House calls have some disadvantages for doctors. One is driving. When Grumet first started, she might spend hours in the car each day. But now that the practice has 75 clinicians — and she has seniority — she can focus on a small area. “Most of my home visits are within five miles of my house,” she said.
Grumet, like other Doctors Making House Calls physicians, is an independent contractor and can work as much she wants, within limits. She pays the practice half her earnings for overhead. She earns considerably more than she did as an office doctor in part because Medicare reimburses home visits at a slightly higher rate. And because the practice was built around house calls, there is little infrastructure. So Grumet’s 50 percent is far less than the 64 percent the average family doctor spends on overhead.
Doctors Making House Calls is one of the few house call practices that was profitable before the Independence at Home pilot. The lower overhead was crucial. Another advantage has been that most of its patients are in assisted living facilities, where a doctor can visit 15 patients at home in one building. (Traveling from patient to patient makes it much harder to show a profit.)
Also, the group charges patients seen in individual homes a $95 visit fee. (There’s no visit charge for patients in assisted living, or for services like X-rays.)
Medicare doesn’t cover the visit fee — so that cuts out poor people. But many middle class families choose to pay it. “We’re not Rockefellers, but this was a nonissue,” said Juliette Dais, who took care of her mother, Adeline W. Dais. “We didn’t have to wait, didn’t have to go out when there were issues in the middle of the winter and she didn’t feel like going. This made a huge difference in the quality and longevity of my mother’s life.”
One common criticism of house calls is that America is desperately short of primary care doctors — so why cut in half the number of patients they can serve? The answer: If physicians could make more money, control their schedules better and spend a satisfying amount of time with patients, more might choose that life.
”We can do X-rays, blood tests, ultrasounds and fancy medical care,” said De Jonge. “But also the humane and compassionate care people need when they’re in their most vulnerable stage of life. It’s the kind of care you’d want for your loved one and your family.”
The Health Care ‘Public Option’ Is Back. Can It Help Obamacare?
by Reed Abelson and Margot Sanger-Katz - NYT
On the campaign trail and in the halls of policy wonks, the health care term of the moment is “the public option.” The idea is to create a government-run health care plan that would be an alternative to the private insurance plans offered under the Affordable Care Act, or provide a fallback in markets where insurers have been pulling out. In an article in The New England Journal of Medicine published on Wednesday, Hillary Clinton reiterated her support for such a measure. Margot Sanger-Katz and Reed Abelson, two New York Times reporters who have been covering Obamacare, discuss the public option and the questions it raises.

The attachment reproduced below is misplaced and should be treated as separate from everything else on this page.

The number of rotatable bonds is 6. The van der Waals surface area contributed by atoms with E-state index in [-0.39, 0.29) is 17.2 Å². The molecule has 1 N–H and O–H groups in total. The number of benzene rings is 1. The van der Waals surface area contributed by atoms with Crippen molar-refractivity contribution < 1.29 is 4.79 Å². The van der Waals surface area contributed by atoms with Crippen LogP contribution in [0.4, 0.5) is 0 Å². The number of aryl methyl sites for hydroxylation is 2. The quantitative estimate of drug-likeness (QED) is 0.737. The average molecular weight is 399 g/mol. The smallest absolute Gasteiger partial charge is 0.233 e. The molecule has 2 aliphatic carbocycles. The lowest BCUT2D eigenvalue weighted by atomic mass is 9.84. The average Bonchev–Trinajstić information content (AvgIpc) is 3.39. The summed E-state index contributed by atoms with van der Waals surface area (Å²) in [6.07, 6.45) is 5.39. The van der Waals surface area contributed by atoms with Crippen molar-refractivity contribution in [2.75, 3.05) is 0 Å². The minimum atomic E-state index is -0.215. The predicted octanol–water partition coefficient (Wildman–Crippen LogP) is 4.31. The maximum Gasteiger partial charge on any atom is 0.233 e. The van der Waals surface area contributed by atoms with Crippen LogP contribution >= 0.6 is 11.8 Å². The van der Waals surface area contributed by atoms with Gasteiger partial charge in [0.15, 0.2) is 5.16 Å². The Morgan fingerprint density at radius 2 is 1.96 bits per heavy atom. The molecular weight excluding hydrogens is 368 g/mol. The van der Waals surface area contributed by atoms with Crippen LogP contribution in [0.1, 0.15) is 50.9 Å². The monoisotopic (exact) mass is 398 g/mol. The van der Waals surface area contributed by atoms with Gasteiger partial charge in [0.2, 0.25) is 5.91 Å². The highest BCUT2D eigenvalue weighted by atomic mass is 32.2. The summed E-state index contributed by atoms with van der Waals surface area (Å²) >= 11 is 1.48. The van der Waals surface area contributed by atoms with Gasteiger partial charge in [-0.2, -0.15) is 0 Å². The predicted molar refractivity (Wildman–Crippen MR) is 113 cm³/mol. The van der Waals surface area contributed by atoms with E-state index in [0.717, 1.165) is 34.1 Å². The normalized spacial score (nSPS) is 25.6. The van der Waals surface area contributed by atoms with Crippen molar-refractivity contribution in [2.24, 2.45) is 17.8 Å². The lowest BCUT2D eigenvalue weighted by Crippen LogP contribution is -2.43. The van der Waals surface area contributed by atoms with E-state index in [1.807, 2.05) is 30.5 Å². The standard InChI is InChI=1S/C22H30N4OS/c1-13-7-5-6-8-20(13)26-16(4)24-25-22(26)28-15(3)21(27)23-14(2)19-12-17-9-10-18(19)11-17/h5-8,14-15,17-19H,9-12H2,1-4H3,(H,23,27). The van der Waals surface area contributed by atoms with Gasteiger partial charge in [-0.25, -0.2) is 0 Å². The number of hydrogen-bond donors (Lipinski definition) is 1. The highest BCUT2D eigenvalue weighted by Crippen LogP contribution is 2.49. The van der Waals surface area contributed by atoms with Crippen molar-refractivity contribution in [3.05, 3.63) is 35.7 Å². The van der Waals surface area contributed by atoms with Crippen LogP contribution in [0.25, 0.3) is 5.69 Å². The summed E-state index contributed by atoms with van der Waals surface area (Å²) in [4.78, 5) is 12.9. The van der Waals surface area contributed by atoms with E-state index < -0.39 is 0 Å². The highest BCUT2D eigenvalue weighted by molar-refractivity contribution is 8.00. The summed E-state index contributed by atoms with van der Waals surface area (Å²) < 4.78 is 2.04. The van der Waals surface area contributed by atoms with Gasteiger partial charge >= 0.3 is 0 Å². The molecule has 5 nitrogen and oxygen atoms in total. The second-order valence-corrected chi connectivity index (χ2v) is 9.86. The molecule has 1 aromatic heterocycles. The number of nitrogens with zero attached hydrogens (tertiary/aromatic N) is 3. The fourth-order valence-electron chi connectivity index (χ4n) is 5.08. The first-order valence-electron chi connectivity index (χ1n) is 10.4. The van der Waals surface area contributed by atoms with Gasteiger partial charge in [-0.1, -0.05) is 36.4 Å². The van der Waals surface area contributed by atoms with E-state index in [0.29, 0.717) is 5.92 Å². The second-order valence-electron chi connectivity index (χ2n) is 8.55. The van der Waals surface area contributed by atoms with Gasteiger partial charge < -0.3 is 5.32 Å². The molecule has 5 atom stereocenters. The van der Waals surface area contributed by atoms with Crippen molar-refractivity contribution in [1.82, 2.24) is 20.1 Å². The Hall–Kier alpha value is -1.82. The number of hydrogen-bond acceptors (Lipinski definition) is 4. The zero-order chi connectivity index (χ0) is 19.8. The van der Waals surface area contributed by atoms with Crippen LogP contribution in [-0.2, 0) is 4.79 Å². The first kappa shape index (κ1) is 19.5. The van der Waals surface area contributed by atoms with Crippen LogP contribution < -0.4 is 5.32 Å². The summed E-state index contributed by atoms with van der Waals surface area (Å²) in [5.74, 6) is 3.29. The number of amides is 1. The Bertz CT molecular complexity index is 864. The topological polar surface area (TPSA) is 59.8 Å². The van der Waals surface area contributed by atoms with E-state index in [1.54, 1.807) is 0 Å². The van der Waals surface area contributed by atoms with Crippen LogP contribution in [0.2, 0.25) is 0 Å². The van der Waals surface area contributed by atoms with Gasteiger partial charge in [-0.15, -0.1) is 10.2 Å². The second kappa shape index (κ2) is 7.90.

Margot: A few months ago, we said that the so-called public option was having its moment. But perhaps we were premature. With all the recent turbulence in the Obamacare markets, liberals seem eager to champion an idea that might help settle things down, and we’ve seen a lot of people coming forward to say some kind of public option is just the thing. Thirty-three Democratic senators introduced a resolution calling for the introduction of a public insurer. California’s insurance commissioner, Dave Jones, recently said that the state should think about setting up its own public option. And the Urban Institute just put out a paper analyzing a few public option proposals. (And, of course, both President Obama and Mrs. Clintonhave signaled support.)
We’ve identified many of Obamacare’s problems. Which of them do you think the public option advocates are trying to solve?
Reed: The original idea was to give people an alternative to the plans offered by the private insurance companies, but some Senate Democrats said: No, that would sabotage the private insurers. The compromise was the creation of about two dozen co-ops, the consumer-led, nonprofit insurers backed by government, but most of them have failed. In the last few months, the decision by some major insurers to leave the Obamacare market has left some areas with little or no competition. The public option is seen as a possible fallback if the insurers leave.
But the concept, both then and now, seems pretty vague, and I’m curious if you’ve heard any real discussion about what this would look like.
Margot: I didn’t cover the public option back in 2009, so I’ve been trying to get caught up. I’ve learned that when advocates talk about the public option, they don’t all mean the same thing. Basically, “public option” means government-run. But there are a few versions that get talked about: One is something like a Medicare expansion, where younger people can buy into the existing public program. One is just a new insurance plan, structured like its competitors, that is run by the government. Another is some sort of hybrid, where the insurance company might be separate from Medicare, but might have the ability to force doctors to accept low, set prices. The common thread appears to be the idea that the government, which lacks a profit motive, will be able to provide lower-cost, higher-quality health insurance than the private companies. Am I missing anything?